Second, the sale of wine is highly regulated through a three-tiered system imposed by the vast majority of U.S. states that excludes out-of-state wholesalers and retailers from participating in a state’s alcoholic beverage market. The three-tiered system encompasses producers or importers, wholesalers, and retailers, with mark-ups and taxes occurring at each of the three tiers. These multiple levels of mark-ups and taxes mean that a small price increase at the first tier results in a much larger price increase at the retail level. Thus, for example, the Beverage Trade Network advises that an importer that wants its wine to be priced at $12 per bottle at the retail level should start with a price at the first tier of $2.50 per bottle. Most importantly for purpose of these comments, because of the way the three-tiered system works, a 100% tariff on imports of wine from France can result in a staggering 150% increase in retail wine prices. For bottles of premium champagnes, this would be a huge increase in the price of wine. Even the cost of less expensive French sparkling wines from outside the Champagne region of France would be significantly increased for consumers to the point that they would not even consider purchasing the wine

Third, compared to many other industries, wine margins for wine retailers are extremely small. One industry report calculates that the profit for the wine industry, measured as earnings before interest and taxes, will be as low as 2.7% of revenue in 2019. This means that wine retailers are not able to absorb the duties imposed on wine imports. The additional costs due to these tariffs must be completely passed through to consumers, who will then buy less wine. As a result, wine retailers will make fewer overall sales of wine.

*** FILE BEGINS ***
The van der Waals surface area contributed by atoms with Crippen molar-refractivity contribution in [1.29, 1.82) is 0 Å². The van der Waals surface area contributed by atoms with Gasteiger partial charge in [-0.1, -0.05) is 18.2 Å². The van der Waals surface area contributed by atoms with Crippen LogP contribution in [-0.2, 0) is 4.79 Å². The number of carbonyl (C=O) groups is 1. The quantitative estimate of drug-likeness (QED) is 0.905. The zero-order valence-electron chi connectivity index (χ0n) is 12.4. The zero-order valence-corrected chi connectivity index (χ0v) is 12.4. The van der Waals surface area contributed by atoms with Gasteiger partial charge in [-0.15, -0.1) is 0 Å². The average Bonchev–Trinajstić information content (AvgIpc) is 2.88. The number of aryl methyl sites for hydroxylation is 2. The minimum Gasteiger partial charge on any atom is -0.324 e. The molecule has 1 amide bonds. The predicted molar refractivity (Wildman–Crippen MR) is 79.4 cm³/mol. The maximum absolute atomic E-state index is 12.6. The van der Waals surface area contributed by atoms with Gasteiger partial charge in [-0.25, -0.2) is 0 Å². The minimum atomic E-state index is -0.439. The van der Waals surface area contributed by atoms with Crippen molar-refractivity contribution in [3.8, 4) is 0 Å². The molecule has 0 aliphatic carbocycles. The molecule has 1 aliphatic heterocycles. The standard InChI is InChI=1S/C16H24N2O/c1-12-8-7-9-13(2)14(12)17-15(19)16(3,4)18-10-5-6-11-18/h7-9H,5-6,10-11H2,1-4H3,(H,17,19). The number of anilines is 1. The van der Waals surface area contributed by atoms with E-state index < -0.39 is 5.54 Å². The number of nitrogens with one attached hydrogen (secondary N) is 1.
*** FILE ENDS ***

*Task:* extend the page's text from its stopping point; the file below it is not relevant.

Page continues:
Fourth, wine retailers cannot simply sell more wine from California or wine imported from other countries instead of sparkling wine imported from France. That is because, for many wine consumers, there is no substitute for sparkling wines from France. They are different from domestic wines and wines from other countries as a matter of consumer taste. This is especially true for champagne, which for centuries has been consumed to mark important celebrations such as weddings. When consumers want champagne – they want real champagne – and will not settle for sparkling white wine from Australia. Even for consumers who may consider